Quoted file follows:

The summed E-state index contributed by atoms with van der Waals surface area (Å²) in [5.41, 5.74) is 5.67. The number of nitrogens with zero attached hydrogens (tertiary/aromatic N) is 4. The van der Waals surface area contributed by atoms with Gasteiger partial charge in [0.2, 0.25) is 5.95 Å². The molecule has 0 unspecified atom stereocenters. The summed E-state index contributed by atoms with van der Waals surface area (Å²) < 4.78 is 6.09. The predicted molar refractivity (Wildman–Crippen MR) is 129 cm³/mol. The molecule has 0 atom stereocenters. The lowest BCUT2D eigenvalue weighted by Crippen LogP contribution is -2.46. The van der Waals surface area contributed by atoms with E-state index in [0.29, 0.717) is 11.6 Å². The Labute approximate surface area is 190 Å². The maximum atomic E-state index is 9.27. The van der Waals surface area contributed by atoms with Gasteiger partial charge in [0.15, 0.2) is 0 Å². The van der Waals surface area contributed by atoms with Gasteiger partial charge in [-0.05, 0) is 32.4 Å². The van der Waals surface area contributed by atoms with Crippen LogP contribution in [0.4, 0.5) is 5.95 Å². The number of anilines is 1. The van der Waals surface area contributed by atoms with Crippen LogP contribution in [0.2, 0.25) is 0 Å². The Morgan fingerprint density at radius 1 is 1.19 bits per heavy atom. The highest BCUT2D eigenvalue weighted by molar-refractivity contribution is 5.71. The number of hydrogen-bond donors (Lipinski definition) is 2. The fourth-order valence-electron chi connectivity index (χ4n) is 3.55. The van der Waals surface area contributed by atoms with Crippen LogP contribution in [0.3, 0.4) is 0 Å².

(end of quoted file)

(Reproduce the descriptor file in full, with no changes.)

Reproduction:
The summed E-state index contributed by atoms with van der Waals surface area (Å²) in [5.41, 5.74) is 5.67. The number of nitrogens with zero attached hydrogens (tertiary/aromatic N) is 4. The van der Waals surface area contributed by atoms with Gasteiger partial charge in [0.2, 0.25) is 5.95 Å². The molecule has 0 unspecified atom stereocenters. The summed E-state index contributed by atoms with van der Waals surface area (Å²) < 4.78 is 6.09. The predicted molar refractivity (Wildman–Crippen MR) is 129 cm³/mol. The molecule has 0 atom stereocenters. The lowest BCUT2D eigenvalue weighted by Crippen LogP contribution is -2.46. The van der Waals surface area contributed by atoms with E-state index in [0.29, 0.717) is 11.6 Å². The Labute approximate surface area is 190 Å². The maximum atomic E-state index is 9.27. The van der Waals surface area contributed by atoms with Gasteiger partial charge in [0.15, 0.2) is 0 Å². The van der Waals surface area contributed by atoms with Gasteiger partial charge in [-0.05, 0) is 32.4 Å². The van der Waals surface area contributed by atoms with Crippen LogP contribution in [0.4, 0.5) is 5.95 Å². The number of anilines is 1. The van der Waals surface area contributed by atoms with Crippen LogP contribution in [0.2, 0.25) is 0 Å². The Morgan fingerprint density at radius 1 is 1.19 bits per heavy atom. The highest BCUT2D eigenvalue weighted by molar-refractivity contribution is 5.71. The number of hydrogen-bond donors (Lipinski definition) is 2. The fourth-order valence-electron chi connectivity index (χ4n) is 3.55. The van der Waals surface area contributed by atoms with Crippen LogP contribution in [0.3, 0.4) is 0 Å².